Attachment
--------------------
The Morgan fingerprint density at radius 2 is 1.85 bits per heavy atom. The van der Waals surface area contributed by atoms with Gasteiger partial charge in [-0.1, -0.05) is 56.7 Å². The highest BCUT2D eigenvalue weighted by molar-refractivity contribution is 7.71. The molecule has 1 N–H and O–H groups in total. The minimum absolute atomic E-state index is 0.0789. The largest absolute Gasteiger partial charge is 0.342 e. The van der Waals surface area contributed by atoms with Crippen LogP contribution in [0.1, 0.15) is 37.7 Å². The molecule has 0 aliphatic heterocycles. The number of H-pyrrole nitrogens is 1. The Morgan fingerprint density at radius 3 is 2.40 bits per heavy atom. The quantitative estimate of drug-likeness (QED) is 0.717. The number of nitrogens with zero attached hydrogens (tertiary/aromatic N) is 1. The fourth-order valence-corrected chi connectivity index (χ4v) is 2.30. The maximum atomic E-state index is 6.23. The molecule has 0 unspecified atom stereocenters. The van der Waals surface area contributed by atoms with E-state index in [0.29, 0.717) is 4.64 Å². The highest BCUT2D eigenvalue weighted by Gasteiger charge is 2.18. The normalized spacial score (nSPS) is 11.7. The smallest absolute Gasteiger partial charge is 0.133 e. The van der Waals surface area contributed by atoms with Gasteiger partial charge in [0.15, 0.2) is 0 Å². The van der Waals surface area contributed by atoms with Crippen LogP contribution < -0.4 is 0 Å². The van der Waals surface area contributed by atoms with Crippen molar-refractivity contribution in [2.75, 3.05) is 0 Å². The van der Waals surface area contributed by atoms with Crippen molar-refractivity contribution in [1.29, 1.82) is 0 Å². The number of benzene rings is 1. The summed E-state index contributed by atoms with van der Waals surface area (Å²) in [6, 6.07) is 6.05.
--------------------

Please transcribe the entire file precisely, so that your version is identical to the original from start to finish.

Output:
The Morgan fingerprint density at radius 2 is 1.85 bits per heavy atom. The van der Waals surface area contributed by atoms with Gasteiger partial charge in [-0.1, -0.05) is 56.7 Å². The highest BCUT2D eigenvalue weighted by molar-refractivity contribution is 7.71. The molecule has 1 N–H and O–H groups in total. The minimum absolute atomic E-state index is 0.0789. The largest absolute Gasteiger partial charge is 0.342 e. The van der Waals surface area contributed by atoms with Crippen LogP contribution in [0.1, 0.15) is 37.7 Å². The molecule has 0 aliphatic heterocycles. The number of H-pyrrole nitrogens is 1. The Morgan fingerprint density at radius 3 is 2.40 bits per heavy atom. The quantitative estimate of drug-likeness (QED) is 0.717. The number of nitrogens with zero attached hydrogens (tertiary/aromatic N) is 1. The fourth-order valence-corrected chi connectivity index (χ4v) is 2.30. The maximum atomic E-state index is 6.23. The molecule has 0 unspecified atom stereocenters. The van der Waals surface area contributed by atoms with E-state index in [0.29, 0.717) is 4.64 Å². The highest BCUT2D eigenvalue weighted by Gasteiger charge is 2.18. The normalized spacial score (nSPS) is 11.7. The smallest absolute Gasteiger partial charge is 0.133 e. The van der Waals surface area contributed by atoms with Gasteiger partial charge in [0.15, 0.2) is 0 Å². The van der Waals surface area contributed by atoms with Crippen LogP contribution < -0.4 is 0 Å². The van der Waals surface area contributed by atoms with Crippen molar-refractivity contribution in [2.75, 3.05) is 0 Å². The van der Waals surface area contributed by atoms with Crippen molar-refractivity contribution in [1.29, 1.82) is 0 Å². The number of benzene rings is 1. The summed E-state index contributed by atoms with van der Waals surface area (Å²) in [6, 6.07) is 6.05.